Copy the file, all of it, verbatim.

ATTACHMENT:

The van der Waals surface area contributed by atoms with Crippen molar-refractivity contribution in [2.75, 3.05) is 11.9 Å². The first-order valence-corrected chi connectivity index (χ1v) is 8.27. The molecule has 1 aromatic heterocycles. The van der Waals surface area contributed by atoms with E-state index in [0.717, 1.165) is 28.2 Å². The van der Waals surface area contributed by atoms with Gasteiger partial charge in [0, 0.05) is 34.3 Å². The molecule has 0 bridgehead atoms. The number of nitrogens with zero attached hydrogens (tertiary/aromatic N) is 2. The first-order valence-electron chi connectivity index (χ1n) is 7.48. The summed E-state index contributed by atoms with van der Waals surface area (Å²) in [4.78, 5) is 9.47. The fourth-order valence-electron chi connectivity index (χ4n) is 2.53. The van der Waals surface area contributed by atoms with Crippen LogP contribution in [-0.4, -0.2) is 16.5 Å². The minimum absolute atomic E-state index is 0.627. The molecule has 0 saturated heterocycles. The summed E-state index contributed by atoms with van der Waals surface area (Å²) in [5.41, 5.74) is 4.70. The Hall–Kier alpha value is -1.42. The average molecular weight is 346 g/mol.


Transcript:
The van der Waals surface area contributed by atoms with Crippen molar-refractivity contribution in [2.75, 3.05) is 11.9 Å². The first-order valence-corrected chi connectivity index (χ1v) is 8.27. The molecule has 1 aromatic heterocycles. The van der Waals surface area contributed by atoms with E-state index in [0.717, 1.165) is 28.2 Å². The van der Waals surface area contributed by atoms with Gasteiger partial charge in [0, 0.05) is 34.3 Å². The molecule has 0 bridgehead atoms. The number of nitrogens with zero attached hydrogens (tertiary/aromatic N) is 2. The first-order valence-electron chi connectivity index (χ1n) is 7.48. The summed E-state index contributed by atoms with van der Waals surface area (Å²) in [4.78, 5) is 9.47. The fourth-order valence-electron chi connectivity index (χ4n) is 2.53. The van der Waals surface area contributed by atoms with Crippen LogP contribution in [-0.4, -0.2) is 16.5 Å². The minimum absolute atomic E-state index is 0.627. The molecule has 0 saturated heterocycles. The summed E-state index contributed by atoms with van der Waals surface area (Å²) in [5.41, 5.74) is 4.70. The Hall–Kier alpha value is -1.42. The average molecular weight is 346 g/mol.